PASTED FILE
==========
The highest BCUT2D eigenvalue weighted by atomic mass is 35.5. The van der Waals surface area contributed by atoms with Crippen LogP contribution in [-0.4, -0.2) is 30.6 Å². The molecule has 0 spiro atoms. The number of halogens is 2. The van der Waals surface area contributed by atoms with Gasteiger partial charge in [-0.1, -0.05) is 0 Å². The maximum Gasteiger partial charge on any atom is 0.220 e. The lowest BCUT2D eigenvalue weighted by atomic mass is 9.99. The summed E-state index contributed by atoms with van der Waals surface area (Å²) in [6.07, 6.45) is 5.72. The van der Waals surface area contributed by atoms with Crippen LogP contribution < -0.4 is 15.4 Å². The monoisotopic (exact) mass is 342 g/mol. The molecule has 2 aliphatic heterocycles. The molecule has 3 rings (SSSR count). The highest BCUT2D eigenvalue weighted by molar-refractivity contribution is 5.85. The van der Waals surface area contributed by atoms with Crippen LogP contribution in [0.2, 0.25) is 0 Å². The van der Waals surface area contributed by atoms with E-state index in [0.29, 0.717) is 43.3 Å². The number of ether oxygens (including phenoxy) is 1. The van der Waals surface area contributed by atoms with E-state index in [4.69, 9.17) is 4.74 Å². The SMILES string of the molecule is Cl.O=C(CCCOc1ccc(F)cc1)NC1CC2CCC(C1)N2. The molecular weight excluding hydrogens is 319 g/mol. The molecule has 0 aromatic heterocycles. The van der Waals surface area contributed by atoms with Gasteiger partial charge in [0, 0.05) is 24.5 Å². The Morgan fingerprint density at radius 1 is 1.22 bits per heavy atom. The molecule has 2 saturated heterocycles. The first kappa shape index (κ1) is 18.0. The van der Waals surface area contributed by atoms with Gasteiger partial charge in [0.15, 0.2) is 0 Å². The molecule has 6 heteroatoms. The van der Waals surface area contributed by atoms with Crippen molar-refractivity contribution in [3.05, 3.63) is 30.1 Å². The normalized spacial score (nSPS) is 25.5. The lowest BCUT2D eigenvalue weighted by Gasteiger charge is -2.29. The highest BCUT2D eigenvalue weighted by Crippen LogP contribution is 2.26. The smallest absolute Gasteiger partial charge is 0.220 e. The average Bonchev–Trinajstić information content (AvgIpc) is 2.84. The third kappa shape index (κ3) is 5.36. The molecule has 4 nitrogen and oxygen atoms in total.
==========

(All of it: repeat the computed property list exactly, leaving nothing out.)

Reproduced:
The highest BCUT2D eigenvalue weighted by atomic mass is 35.5. The van der Waals surface area contributed by atoms with Crippen LogP contribution in [-0.4, -0.2) is 30.6 Å². The molecule has 0 spiro atoms. The number of halogens is 2. The van der Waals surface area contributed by atoms with Gasteiger partial charge in [-0.1, -0.05) is 0 Å². The maximum Gasteiger partial charge on any atom is 0.220 e. The lowest BCUT2D eigenvalue weighted by atomic mass is 9.99. The summed E-state index contributed by atoms with van der Waals surface area (Å²) in [6.07, 6.45) is 5.72. The van der Waals surface area contributed by atoms with Crippen LogP contribution < -0.4 is 15.4 Å². The monoisotopic (exact) mass is 342 g/mol. The molecule has 2 aliphatic heterocycles. The molecule has 3 rings (SSSR count). The highest BCUT2D eigenvalue weighted by molar-refractivity contribution is 5.85. The van der Waals surface area contributed by atoms with Crippen LogP contribution in [0.2, 0.25) is 0 Å². The van der Waals surface area contributed by atoms with E-state index in [0.29, 0.717) is 43.3 Å². The number of ether oxygens (including phenoxy) is 1. The van der Waals surface area contributed by atoms with E-state index in [4.69, 9.17) is 4.74 Å². The SMILES string of the molecule is Cl.O=C(CCCOc1ccc(F)cc1)NC1CC2CCC(C1)N2. The molecular weight excluding hydrogens is 319 g/mol. The molecule has 0 aromatic heterocycles. The van der Waals surface area contributed by atoms with Gasteiger partial charge in [0, 0.05) is 24.5 Å². The Morgan fingerprint density at radius 1 is 1.22 bits per heavy atom. The molecule has 2 saturated heterocycles. The first kappa shape index (κ1) is 18.0. The van der Waals surface area contributed by atoms with Gasteiger partial charge in [0.15, 0.2) is 0 Å². The molecule has 6 heteroatoms. The van der Waals surface area contributed by atoms with Crippen molar-refractivity contribution in [3.05, 3.63) is 30.1 Å². The normalized spacial score (nSPS) is 25.5. The lowest BCUT2D eigenvalue weighted by Gasteiger charge is -2.29. The highest BCUT2D eigenvalue weighted by Crippen LogP contribution is 2.26. The smallest absolute Gasteiger partial charge is 0.220 e. The average Bonchev–Trinajstić information content (AvgIpc) is 2.84. The third kappa shape index (κ3) is 5.36. The molecule has 4 nitrogen and oxygen atoms in total.